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Thursday, September 22, 2011

The Poor and Food: The Future is Certainly Not Friendly

The Huffington Post, while not being everybody’s cup of tea ideologically speaking, did publish an extremely interesting post with a very clear graphic about the effect of bank speculation on food prices. It is worth taking a look at the post.

It highlights the little known role that banks have had in causing the dramatic rises in food prices that have hurt the global poor so deeply in the past few years. It’s really astonishing to consider the facts.

44 million people have been driven into poverty since the food crisis began in 2010.

People in poor households typically spend about 70% of their income on food. In five years, speculation on food prices has doubled.

In a nutshell, banks are speculating on ‘food futures’, thereby distorting the markets and causing food prices to rise dramatically.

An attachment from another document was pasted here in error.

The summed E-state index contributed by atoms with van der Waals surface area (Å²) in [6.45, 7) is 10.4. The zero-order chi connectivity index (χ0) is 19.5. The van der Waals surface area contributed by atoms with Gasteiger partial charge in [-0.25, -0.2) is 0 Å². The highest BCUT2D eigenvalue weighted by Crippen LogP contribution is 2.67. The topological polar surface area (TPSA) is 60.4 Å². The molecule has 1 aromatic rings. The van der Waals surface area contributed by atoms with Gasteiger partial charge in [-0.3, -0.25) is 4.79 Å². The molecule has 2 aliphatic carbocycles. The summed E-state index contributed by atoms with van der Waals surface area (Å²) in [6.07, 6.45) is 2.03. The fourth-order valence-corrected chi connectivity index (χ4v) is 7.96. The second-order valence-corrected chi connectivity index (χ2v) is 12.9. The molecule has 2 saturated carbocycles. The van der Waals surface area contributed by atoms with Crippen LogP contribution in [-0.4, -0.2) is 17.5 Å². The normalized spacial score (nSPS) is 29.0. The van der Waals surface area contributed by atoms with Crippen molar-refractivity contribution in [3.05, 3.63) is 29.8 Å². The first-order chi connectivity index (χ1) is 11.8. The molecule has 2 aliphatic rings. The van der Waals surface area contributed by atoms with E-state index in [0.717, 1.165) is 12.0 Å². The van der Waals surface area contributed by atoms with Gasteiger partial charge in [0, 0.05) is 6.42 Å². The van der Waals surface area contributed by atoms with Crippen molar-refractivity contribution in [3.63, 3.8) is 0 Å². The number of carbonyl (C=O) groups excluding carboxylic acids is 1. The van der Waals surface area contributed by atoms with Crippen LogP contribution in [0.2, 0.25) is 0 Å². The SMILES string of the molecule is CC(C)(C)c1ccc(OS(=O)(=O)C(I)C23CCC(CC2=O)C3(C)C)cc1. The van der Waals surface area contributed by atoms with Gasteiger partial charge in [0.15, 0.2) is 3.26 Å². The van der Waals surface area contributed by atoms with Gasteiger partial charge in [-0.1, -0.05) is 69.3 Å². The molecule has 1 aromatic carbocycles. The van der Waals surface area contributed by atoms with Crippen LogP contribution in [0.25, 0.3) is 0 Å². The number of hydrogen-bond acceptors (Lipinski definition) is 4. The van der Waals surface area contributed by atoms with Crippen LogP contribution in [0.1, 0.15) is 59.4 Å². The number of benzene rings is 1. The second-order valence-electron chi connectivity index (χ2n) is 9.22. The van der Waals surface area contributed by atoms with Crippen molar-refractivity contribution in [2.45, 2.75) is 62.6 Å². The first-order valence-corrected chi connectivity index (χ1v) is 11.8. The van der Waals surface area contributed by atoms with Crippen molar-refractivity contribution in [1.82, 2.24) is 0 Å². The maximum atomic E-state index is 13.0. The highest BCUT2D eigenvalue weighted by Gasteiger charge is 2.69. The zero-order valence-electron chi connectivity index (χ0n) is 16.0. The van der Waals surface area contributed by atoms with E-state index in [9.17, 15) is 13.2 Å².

Farmers enter into ‘futures contracts’ that allow them to sell their future crops at a guaranteed price; banks buy and sell these contracts in the hopes of making huge profits (which they do); and speculators bet on rising prices, which cause prices to actually rise, since food buyers and sellers take their pricing cues from the futures market. It’s a little confusing, as the business of making money in the highly abstract world of high finance usually is. However, the effects are clear and they are devastating.

Is there anything we can do? Aside from express our opinion about these practices in our political forums, we at HOPE International Development Agency feel that investing into the ability of the poor to grow their own food sustainably is always a smart measure. In this climate of oppressively expensive basic commodities, it seems local food security has never been more important.

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